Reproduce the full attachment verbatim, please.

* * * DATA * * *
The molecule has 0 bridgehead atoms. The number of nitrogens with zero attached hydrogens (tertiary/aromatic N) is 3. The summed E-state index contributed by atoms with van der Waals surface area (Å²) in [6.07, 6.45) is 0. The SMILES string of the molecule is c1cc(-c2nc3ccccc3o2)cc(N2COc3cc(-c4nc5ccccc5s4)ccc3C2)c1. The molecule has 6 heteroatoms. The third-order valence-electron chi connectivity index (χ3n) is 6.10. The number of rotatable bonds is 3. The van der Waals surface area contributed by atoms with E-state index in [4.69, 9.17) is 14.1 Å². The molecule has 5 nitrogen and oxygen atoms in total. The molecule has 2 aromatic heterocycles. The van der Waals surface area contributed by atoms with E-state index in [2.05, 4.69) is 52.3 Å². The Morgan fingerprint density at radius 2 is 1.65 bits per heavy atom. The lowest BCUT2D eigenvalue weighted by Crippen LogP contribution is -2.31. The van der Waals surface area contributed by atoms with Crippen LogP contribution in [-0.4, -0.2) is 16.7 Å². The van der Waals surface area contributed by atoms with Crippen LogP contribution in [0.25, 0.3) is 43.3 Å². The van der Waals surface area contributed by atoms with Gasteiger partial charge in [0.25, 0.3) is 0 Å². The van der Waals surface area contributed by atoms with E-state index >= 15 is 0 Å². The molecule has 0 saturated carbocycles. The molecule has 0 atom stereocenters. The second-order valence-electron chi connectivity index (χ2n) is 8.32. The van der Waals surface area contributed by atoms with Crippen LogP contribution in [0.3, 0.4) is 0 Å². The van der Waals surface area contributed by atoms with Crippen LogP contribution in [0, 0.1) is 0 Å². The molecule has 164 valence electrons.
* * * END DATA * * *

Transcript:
The molecule has 0 bridgehead atoms. The number of nitrogens with zero attached hydrogens (tertiary/aromatic N) is 3. The summed E-state index contributed by atoms with van der Waals surface area (Å²) in [6.07, 6.45) is 0. The SMILES string of the molecule is c1cc(-c2nc3ccccc3o2)cc(N2COc3cc(-c4nc5ccccc5s4)ccc3C2)c1. The molecule has 6 heteroatoms. The third-order valence-electron chi connectivity index (χ3n) is 6.10. The number of rotatable bonds is 3. The van der Waals surface area contributed by atoms with E-state index in [4.69, 9.17) is 14.1 Å². The molecule has 5 nitrogen and oxygen atoms in total. The molecule has 2 aromatic heterocycles. The van der Waals surface area contributed by atoms with E-state index in [2.05, 4.69) is 52.3 Å². The Morgan fingerprint density at radius 2 is 1.65 bits per heavy atom. The lowest BCUT2D eigenvalue weighted by Crippen LogP contribution is -2.31. The van der Waals surface area contributed by atoms with Crippen LogP contribution in [-0.4, -0.2) is 16.7 Å². The van der Waals surface area contributed by atoms with Crippen LogP contribution in [0.25, 0.3) is 43.3 Å². The van der Waals surface area contributed by atoms with Gasteiger partial charge in [0.25, 0.3) is 0 Å². The van der Waals surface area contributed by atoms with E-state index >= 15 is 0 Å². The molecule has 0 saturated carbocycles. The molecule has 0 atom stereocenters. The second-order valence-electron chi connectivity index (χ2n) is 8.32. The van der Waals surface area contributed by atoms with Crippen LogP contribution in [0.3, 0.4) is 0 Å². The van der Waals surface area contributed by atoms with Crippen LogP contribution in [0, 0.1) is 0 Å². The molecule has 164 valence electrons.